When I saw this on the shelf I had my doubts about it. I thought it
would be another celebrity using their status to dip into the literary pool to
push their career. I read the first few pages and it promised to prove me
Kevin’s story begins when his mother tells his dad she didn’t want
another child, but he does come along – the unwanted child. After his father moves
out it’s him, his brother and their mother in their cramped apartment. His
older brother soon follows his father’s footsteps in the streets but eventually
joins the Army. Kevin’s childhood is under the control and strict rule of his
mother, who does all these things to avoid the same mistakes his father and
first born made. These are things he will later be grateful for.
Kevin Hart takes us through all the twists and bends of his life path.
His journey to being top comedian and hilarious actor that we see on screen was
not the easiest at all. He shares the hard times; doing small gigs with little
pay, being around other comedians who were doing well but not yet considered
ready for their world, a messed up relationship with the mother of his first
two kids which eventually ended in divorce, being broke and many more. He demonstrates
the ups and downs in true Kevin Hart style, hilarious without losing the
authenticity of his story. There’s inspiration to draw from this book, a lot
about perseverance and the choices we make in how we respond to what life
throws at us.
It’s a clear and simple read. From it you can learn how effective
looking at the world in a different way and seeing and writing your own life as
different chapters to learn and grow from. The book is certainly not another
Kevin Hart standup show, it’s his life, bare and raw. There’s a lot to learn
about survival, pushing through the struggle and success.
A documentary film directed by Raoul Peck, from texts by James Baldwin.
Remember the House is an incomplete manuscript left behind by James
Baldwin, where he wanted to tell a story about the lives of his friends; Martin
Luther King, Malcom X and Medgar Evers. In I
Am Not Your Negro Raoul Peck takes on the challenging task of creating a
film from Baldwin’s preexisting texts (notes, letters and manuscript) in a way
that does justice to the author’s well known dynamic style and the significance
of his ideas and messages.
I Am Not Your Negro tells the hideous story of America through the lives of these three well-known and celebrated heroes, who were all murdered before the age of forty.
I found this read a sober reminder of how far black Americans have come
and how far they still need to go. Baldwin observes how these three leaders were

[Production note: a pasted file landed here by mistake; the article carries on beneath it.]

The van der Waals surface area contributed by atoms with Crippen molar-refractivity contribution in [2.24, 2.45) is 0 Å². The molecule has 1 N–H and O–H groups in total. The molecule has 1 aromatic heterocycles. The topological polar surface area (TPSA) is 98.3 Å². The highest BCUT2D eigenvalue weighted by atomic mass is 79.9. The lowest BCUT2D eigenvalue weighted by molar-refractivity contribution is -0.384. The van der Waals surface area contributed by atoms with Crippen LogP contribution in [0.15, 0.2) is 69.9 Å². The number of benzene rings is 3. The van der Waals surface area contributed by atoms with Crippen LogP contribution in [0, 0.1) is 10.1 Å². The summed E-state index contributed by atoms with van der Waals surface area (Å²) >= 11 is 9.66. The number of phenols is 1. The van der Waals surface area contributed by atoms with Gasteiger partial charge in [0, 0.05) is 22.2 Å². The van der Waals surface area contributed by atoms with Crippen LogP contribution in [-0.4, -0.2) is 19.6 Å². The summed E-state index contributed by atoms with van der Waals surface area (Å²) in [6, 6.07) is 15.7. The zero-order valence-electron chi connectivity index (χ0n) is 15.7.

different yet found themselves on the same journey, facing the same problems
and ultimately dying for the same cause.
He wrote about the movie culture in America and how it shaped their
ideologies, the way children would idolize the white actors but go home to find
in the mirror that they looked nothing like them. There’s a sadness in the
truth of stories about piling dead bodies being a reality that many people grew
up around and still saw all around, bodies of families and friends.
There’s an interesting point I read where Baldwin said, “If Americans
were not so terrified of their private selves, they would never have become so
dependent on what they call ‘the Negro problem’”. This is still true for white America today. A
lot of what Baldwin wrote about the black community’s struggles and challenges
back then can still be found today, even with the progress that some black
people are making.
If, like me, you read this as your first Baldwin then you might just be
inspired to start on his other works.
I’m so excited to start this new journey with you and I look forward to reading more, sharing more, and gaining and using as much knowledge from books as I can. If you followed my previous blog, I brought the luggage with me and have posted the work in the Archives. If you’re new to my work, thank you for joining the neighbourhood and I can’t wait to share my reviews and stories with you.
On this blog I introduce a few new things; book
recommendations, discussions on books, reading and all things literary. We’re
going to explore the art of writing and reading, move the reading train
together in order to promote a reading culture. There is so much gold to find
in books and I invite you to come dig with me and benefit from this wealth of
Last year I did a reading challenge and aimed for 100 books.
Unfortunately, I only got to 45 but this year, it’s on. It is on. I’ll be
posting the reviews and for some books I’ll have summaries and worksheets based
on the information from the books. There will be lots of giveaways and
benefits, so I hope you’re as excited as I am.